In the past, India was enslaved by East India Company; our wealth was plundered to feed the British Empire’s greed. That unfettered loot was made possible by quislings and turncoats among us who were vulnerable to colonial manipulations. Today, we are on the verge of being indentured to the nuclear neo-colonialism of the 21st century, thanks to quislings and turncoats among us.
It is a fact that the BJP took the initiative to engage the US in a strategic dialogue, but it is also a fact that India was an equal participant and not a supplicant in that dialogue. Unlike the Communists, the BJP believes that a strategic alliance with the US is in India’s interest, as much as a strategic alliance with Russia and European powers. Unlike the Congress, the BJP believes that India today has the might and right to be treated as an equal and not as a nation deserving of crumbs from the high table. Hence, the BJP has been consistent in categorically asserting that it will renegotiate the nuclear deal to safeguard India’s interests by removing debilitating clauses when it comes to power. Unless this is done, India’s interests will be mortgaged irredeemably.
In the debate preceding Tuesday’s vote, the BJP should assert these points if it wishes to emerge as a credible alternative to the Congress. But, more importantly, it must strive to expose the despicable politics of the nuclear deal — the Dr Singh-and-Mr Hyde manner in which it has been ‘negotiated’; the shroud of secrecy that continues to hide the implications of rushing into an agreement that is blatantly loaded against India; the attempt to bluff the nation into believing something that is patently untrue; and, the belittling of India’s Parliament, and hence its people, not once or twice, but repeatedly.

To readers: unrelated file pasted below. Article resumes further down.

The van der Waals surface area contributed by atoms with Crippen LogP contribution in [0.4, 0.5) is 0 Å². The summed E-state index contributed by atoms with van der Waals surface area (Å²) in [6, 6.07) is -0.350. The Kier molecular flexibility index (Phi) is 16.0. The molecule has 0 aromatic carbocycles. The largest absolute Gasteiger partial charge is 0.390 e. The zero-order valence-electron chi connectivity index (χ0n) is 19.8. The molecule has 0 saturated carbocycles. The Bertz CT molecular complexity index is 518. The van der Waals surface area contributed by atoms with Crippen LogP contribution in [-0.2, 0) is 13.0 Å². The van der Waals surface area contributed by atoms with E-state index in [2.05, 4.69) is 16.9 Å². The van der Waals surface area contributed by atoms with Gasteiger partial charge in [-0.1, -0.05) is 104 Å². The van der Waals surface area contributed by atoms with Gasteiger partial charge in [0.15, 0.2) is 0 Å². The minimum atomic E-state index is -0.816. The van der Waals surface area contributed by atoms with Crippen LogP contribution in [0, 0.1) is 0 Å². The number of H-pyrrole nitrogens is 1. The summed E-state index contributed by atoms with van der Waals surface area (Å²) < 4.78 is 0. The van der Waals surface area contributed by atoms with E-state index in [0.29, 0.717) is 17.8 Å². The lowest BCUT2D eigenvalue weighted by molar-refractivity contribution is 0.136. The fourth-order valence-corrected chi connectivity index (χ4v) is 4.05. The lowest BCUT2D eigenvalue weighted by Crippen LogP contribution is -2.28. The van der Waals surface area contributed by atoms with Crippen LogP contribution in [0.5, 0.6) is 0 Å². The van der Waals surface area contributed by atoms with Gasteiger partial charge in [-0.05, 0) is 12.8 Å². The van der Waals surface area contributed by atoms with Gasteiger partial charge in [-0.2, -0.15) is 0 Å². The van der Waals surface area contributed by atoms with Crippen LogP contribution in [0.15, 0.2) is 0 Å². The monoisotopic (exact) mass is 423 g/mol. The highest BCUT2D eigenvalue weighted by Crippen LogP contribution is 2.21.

Never before has a ruling party staked the Government of India to fulfil the ‘commitment’ of an individual to a foreign Government. In the past, Governments have fallen on account of internal policy issues or realignment of political forces. This is the first time that we are witnessing the impending fall of a Government because the Congress, which has already lost the political authority and moral right to remain in power, by its own admission, would rather have the UPA voted out than fail in keeping the Prime Minister’s ‘commitment’ to the Americans.
India can do without such a Government.